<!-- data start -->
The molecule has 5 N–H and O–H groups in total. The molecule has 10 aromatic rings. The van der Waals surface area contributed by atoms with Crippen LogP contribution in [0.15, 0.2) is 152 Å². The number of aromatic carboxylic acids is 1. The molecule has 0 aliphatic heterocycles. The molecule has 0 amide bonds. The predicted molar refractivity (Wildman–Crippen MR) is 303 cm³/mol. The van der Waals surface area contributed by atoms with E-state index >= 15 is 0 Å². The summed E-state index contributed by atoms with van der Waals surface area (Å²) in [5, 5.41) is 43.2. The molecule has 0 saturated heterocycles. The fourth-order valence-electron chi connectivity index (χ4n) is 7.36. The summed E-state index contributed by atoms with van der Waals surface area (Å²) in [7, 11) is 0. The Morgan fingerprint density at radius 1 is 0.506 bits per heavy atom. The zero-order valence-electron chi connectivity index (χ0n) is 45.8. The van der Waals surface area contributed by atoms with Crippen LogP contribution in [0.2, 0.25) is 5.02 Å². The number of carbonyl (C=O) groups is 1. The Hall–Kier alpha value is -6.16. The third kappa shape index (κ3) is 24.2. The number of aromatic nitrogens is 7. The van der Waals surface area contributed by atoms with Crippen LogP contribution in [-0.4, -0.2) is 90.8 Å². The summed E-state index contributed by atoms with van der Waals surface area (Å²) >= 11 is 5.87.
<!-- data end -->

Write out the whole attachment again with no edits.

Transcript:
The molecule has 5 N–H and O–H groups in total. The molecule has 10 aromatic rings. The van der Waals surface area contributed by atoms with Crippen LogP contribution in [0.15, 0.2) is 152 Å². The number of aromatic carboxylic acids is 1. The molecule has 0 aliphatic heterocycles. The molecule has 0 amide bonds. The predicted molar refractivity (Wildman–Crippen MR) is 303 cm³/mol. The van der Waals surface area contributed by atoms with E-state index >= 15 is 0 Å². The summed E-state index contributed by atoms with van der Waals surface area (Å²) in [5, 5.41) is 43.2. The molecule has 0 saturated heterocycles. The fourth-order valence-electron chi connectivity index (χ4n) is 7.36. The summed E-state index contributed by atoms with van der Waals surface area (Å²) in [7, 11) is 0. The Morgan fingerprint density at radius 1 is 0.506 bits per heavy atom. The zero-order valence-electron chi connectivity index (χ0n) is 45.8. The van der Waals surface area contributed by atoms with Crippen LogP contribution in [0.2, 0.25) is 5.02 Å². The number of carbonyl (C=O) groups is 1. The Hall–Kier alpha value is -6.16. The third kappa shape index (κ3) is 24.2. The number of aromatic nitrogens is 7. The van der Waals surface area contributed by atoms with Crippen LogP contribution in [-0.4, -0.2) is 90.8 Å². The summed E-state index contributed by atoms with van der Waals surface area (Å²) >= 11 is 5.87.